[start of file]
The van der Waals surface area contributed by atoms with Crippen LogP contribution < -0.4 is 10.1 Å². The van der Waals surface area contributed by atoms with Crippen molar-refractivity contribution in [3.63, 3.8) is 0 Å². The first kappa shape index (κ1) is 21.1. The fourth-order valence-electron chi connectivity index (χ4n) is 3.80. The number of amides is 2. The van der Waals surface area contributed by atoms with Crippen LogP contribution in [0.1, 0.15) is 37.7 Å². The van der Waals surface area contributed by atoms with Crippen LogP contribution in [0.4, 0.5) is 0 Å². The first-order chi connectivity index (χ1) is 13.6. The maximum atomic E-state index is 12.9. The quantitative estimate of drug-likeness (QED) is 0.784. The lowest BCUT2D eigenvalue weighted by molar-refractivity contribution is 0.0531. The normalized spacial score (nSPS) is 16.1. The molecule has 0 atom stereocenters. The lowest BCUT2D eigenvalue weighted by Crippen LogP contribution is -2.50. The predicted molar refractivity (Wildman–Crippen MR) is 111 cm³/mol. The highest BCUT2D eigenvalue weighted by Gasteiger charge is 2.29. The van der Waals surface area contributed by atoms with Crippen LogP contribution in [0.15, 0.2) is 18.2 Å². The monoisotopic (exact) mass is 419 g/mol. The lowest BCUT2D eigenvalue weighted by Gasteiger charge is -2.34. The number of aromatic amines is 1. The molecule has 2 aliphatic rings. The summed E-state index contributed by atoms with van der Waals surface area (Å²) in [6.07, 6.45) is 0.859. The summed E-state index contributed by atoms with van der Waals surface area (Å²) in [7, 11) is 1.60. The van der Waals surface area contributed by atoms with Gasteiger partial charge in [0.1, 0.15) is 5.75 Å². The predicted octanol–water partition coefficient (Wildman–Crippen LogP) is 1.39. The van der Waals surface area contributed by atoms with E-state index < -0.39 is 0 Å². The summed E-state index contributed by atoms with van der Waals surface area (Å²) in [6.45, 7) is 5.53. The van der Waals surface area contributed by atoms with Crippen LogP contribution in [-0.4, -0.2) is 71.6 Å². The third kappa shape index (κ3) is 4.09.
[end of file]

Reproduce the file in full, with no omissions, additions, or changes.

The van der Waals surface area contributed by atoms with Crippen LogP contribution < -0.4 is 10.1 Å². The van der Waals surface area contributed by atoms with Crippen molar-refractivity contribution in [3.63, 3.8) is 0 Å². The first kappa shape index (κ1) is 21.1. The fourth-order valence-electron chi connectivity index (χ4n) is 3.80. The number of amides is 2. The van der Waals surface area contributed by atoms with Crippen LogP contribution in [0.1, 0.15) is 37.7 Å². The van der Waals surface area contributed by atoms with Crippen LogP contribution in [0.4, 0.5) is 0 Å². The first-order chi connectivity index (χ1) is 13.6. The maximum atomic E-state index is 12.9. The quantitative estimate of drug-likeness (QED) is 0.784. The lowest BCUT2D eigenvalue weighted by molar-refractivity contribution is 0.0531. The normalized spacial score (nSPS) is 16.1. The molecule has 0 atom stereocenters. The lowest BCUT2D eigenvalue weighted by Crippen LogP contribution is -2.50. The predicted molar refractivity (Wildman–Crippen MR) is 111 cm³/mol. The highest BCUT2D eigenvalue weighted by Gasteiger charge is 2.29. The van der Waals surface area contributed by atoms with Crippen LogP contribution in [0.15, 0.2) is 18.2 Å². The monoisotopic (exact) mass is 419 g/mol. The lowest BCUT2D eigenvalue weighted by Gasteiger charge is -2.34. The number of aromatic amines is 1. The molecule has 2 aliphatic rings. The summed E-state index contributed by atoms with van der Waals surface area (Å²) in [6.07, 6.45) is 0.859. The summed E-state index contributed by atoms with van der Waals surface area (Å²) in [7, 11) is 1.60. The van der Waals surface area contributed by atoms with Gasteiger partial charge in [0.1, 0.15) is 5.75 Å². The predicted octanol–water partition coefficient (Wildman–Crippen LogP) is 1.39. The van der Waals surface area contributed by atoms with E-state index < -0.39 is 0 Å². The summed E-state index contributed by atoms with van der Waals surface area (Å²) in [6.45, 7) is 5.53. The van der Waals surface area contributed by atoms with Crippen LogP contribution in [-0.4, -0.2) is 71.6 Å². The third kappa shape index (κ3) is 4.09.